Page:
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The Shaken Faith Doctrine

  Norman Taylor & Associates
  July 19, 2010

Under the old Commercial Code, the seller is entitled to a reasonable opportunity to cure the defect before a buyer can revoke acceptance. However, when the buyer’s faith in the goods is so shaken that remedying the specific part or problem would not satisfy a reasonable buyer, the buyer may revoke acceptance, and get a refund without allowing any repair. Courts often call this the shaken faith doctrine.

Where a consumer has reasonably lost confidence in the performance of a vehicle, the shaken faith doctrine should allow the consumer to say, “Enough is enough,” and demand a replacement or refund under the California lemon law or other state lemon law without allowing any further repair attempts.

Nonconformities That are Covered Under Warranty 

The CA lemon law protects consumers against vehicles with nonconformities that are covered under the warranty which substantially impair the use, value, or safety of the vehicle. What is a nonconformity substantially impairing the value of the vehicle?

1) A nonconformity may include a number of relatively minor defects whose cumulative total adds up to a substantial impairment. This is the “Shaken Faith” Doctrine first stated in the Zabriskie case. “For a majority of people, the purchase of a new car is a major investment, rationalized by the peace of mind that flows from its dependability and safety. Once their faith is shaken, the vehicle loses not only its real value in their eyes, but becomes an instrument whose integrity is substantially impaired and whose operation is fraught with apprehension.”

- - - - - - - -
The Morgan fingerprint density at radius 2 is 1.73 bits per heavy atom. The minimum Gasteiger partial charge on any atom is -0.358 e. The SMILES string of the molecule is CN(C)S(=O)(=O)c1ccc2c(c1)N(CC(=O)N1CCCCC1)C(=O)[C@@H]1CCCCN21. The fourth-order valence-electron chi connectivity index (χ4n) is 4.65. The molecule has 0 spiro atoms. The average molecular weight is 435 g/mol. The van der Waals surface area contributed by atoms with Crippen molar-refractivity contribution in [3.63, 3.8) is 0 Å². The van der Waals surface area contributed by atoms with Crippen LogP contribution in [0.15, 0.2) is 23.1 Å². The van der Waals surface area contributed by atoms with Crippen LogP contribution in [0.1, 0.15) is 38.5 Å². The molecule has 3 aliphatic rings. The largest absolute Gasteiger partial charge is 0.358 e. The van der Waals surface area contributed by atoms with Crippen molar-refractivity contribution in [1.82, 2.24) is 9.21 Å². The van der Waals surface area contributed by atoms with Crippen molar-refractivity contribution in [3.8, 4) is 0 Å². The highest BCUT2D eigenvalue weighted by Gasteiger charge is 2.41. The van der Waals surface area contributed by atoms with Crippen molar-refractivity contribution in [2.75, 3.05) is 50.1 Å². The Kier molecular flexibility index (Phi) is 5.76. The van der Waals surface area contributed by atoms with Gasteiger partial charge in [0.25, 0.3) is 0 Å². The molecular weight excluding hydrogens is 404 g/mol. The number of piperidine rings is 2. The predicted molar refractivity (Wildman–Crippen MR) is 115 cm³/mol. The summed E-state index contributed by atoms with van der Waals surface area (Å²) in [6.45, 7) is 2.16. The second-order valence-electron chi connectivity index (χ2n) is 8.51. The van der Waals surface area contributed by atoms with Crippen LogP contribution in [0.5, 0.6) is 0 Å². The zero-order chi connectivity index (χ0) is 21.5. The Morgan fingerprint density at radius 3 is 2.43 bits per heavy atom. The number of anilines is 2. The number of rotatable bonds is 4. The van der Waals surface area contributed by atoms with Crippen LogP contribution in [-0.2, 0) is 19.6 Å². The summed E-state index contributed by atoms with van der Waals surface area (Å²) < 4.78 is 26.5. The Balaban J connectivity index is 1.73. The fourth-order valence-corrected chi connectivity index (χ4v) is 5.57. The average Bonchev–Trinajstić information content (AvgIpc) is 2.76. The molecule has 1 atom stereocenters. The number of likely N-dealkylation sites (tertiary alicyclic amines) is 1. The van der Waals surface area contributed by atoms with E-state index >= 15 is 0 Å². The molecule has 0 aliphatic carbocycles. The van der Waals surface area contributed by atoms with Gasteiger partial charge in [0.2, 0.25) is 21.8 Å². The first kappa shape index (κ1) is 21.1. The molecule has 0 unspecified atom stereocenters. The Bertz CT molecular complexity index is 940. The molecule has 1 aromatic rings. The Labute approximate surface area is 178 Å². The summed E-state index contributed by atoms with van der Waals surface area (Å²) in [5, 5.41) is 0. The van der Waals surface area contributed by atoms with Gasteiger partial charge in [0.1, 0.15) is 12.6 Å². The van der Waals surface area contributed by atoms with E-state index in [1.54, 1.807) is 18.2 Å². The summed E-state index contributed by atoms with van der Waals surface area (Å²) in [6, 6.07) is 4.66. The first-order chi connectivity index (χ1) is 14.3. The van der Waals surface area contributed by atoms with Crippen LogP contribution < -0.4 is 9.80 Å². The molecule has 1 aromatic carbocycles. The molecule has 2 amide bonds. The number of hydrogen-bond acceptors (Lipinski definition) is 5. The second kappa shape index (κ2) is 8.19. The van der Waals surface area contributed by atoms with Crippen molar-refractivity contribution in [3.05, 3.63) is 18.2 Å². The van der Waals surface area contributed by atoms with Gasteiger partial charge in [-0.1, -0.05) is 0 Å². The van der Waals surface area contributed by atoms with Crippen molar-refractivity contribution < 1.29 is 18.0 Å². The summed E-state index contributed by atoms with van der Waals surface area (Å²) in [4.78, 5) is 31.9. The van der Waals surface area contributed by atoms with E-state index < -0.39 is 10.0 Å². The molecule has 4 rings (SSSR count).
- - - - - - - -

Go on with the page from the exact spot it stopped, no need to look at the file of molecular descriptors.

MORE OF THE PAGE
2) A substantial nonconformity may include a failure or refusal to repair the goods under the warranty. In Durfee V. Rod Baxter Imports, the Minnesota Court held that the Saab owner that was plagued by a series of annoying minor defects and stalling, which were never repaired after a number of attempts, could revoke, “if repairs are not successfully undertaken within a reasonable time”, the consumer may elect to revoke.

Substantial Nonconformity and Lemon Laws often define what may be considered a substantial impairment. These definitions have been successfully used to flesh out the substantial impairment in the UCC.

In addition to the question of substantial impairment, the severity of the defect can impact the question of how many repair attempts are reasonable. If a defect indicates that the particular item is of poor quality overall, or is so substantial that the dealer probably could not correct it to the satisfaction of a reasonable buyer, then the buyer need not permit further repair attempts.

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